5:15- Camping World Bowl: 19 Virginia Tech vs. 22 Oklahoma State
I’m taking Oklahoma State to win and cover based on its offense alone: its 46.3 points on 579 yards of total offense per game far surpass a V. Tech offense which has scored only 62 points in its previous four games. If you allowed yourself to watch the November 24th UVA- V. Tech game past its halftime (I don’t know how), you should understand my claim that Virginia Tech will be unable to keep up with the Cowboys’ high-powered offensive attack both through the air and on the ground. Moreover, Virginia Tech’s defense will not contain Mason Rudolph: WVU’s Will Grier, the best quarterback the Hokies have faced, shredded their defense for 371 yards and three touchdowns–and Rudolph exceeds Grier in every statistical category. Sure, I think Tech slows the game down a bit–its defense is currently operating at only 63 plays allowed per game–but I’m taking the Cowboys’ quarterback and running back, who are amassing 376 and 128 yards per game, respectively, to close this one in the first half. Also worth mentioning, the Cowboys are likely to arrive with a heightened level of emotion following a series of Mike Gundy coaching inquiries in November. This does not bode well for Justin Fuente’s Hokies.
Oklahoma State: 38, Virginia Tech: 17
9:00- Valero Alamo Bowl: 13 Stanford vs. 15 TCU
I’ll pick TCU in a close game. Following a blowout loss to Oklahoma in the Big-12 Championship, I predict Gary Patterson rallies the Horned Frogs to a victory to finish the season at 11-3 and a proven contender in FBS. Though neither team’s quarterback has legitimate NFL prospects, TCU’s Kenny Hill has been more consistent, completing 67% of his passes for 220 yards per game thus far. I foresee this game being run-heavy, however, and Stanford will take the field with a Heisman candidate in Bryce Love who seeks to increase his draft stock and surpass 2,000 rushing yards on the season. Over his past three games, though, defenses have contained Love to fewer than 120 yards per game and only two touchdowns, a significant decline from his 207 yards per game and nine touchdowns in the first half of the season. A TCU defense which ranks 4th in rushing yards allowed will contain Love to a below-average career finale, allowing its offensive efficiency to win a close, low-scoring affair.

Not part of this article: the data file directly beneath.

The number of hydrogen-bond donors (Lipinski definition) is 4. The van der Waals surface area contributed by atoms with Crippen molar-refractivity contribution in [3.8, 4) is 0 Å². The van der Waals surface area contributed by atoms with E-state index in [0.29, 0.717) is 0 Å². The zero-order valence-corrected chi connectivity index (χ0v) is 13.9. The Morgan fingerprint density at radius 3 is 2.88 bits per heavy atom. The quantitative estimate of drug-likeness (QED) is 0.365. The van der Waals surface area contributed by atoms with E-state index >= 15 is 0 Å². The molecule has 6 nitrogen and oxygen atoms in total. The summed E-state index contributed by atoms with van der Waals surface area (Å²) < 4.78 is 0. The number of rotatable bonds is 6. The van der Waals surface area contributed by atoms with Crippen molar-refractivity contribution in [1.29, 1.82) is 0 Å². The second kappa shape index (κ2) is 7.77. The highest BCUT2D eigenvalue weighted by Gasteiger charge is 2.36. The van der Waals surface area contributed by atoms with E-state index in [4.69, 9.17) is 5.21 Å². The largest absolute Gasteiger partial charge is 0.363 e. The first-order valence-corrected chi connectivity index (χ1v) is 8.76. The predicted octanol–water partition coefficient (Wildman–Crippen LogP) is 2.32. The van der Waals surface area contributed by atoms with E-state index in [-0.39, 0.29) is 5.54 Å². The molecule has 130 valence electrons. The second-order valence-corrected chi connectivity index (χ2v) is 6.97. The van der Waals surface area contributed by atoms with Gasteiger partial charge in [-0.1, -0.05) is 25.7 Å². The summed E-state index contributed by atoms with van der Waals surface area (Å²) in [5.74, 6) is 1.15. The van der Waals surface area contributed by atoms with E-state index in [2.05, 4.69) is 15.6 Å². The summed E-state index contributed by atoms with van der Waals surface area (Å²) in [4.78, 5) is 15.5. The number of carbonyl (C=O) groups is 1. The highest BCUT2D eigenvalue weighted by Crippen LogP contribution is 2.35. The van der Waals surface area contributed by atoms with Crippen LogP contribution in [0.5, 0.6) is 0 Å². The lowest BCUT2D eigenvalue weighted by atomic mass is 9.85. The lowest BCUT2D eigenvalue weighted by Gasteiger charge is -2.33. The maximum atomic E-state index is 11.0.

TCU: 24, Stanford: 20
9:00- San Diego County Credit Union Holiday Bowl: 18 Washington State vs. 16 Michigan State
Mike Leach and Mark Dantonio? I’m in. I view this game as a coaching matchup out of which the Cougars will emerge the victor thanks to quarterback Luke Falk, who has averaged 300 passing yards and 2.5 touchdowns per game this season. Michigan State looks to win with its top-10 defense, which has allowed 298 yards and 20 points per game. However, Washington State ranks 13th in the same category, allowing only 16 more yards and four more points than do the Spartans. The difference in this game will be the Cougars’ top-10 quarterback, who leads an offense which holds an 8-point and 70-yard advantage over that of MSU on a per game basis. Also, where, you may ask, does Michigan State rank in passing defense? 31st in FBS. The Spartans will arrive in San Diego with a young secondary which has allowed an average of 196 passing yards per game, including 356 yards to Northwestern’s Clayton Thorson and 381 yards to Penn State’s Trace McSorley. Though the coaching battle between Leach and Dantonio will keep the game close, I foresee Luke Falk out-shooting the Michigan State defense for a fourth-quarter victory.
Washington State: 27, Michigan State: 21
-Admin Tam (@tomhall2323)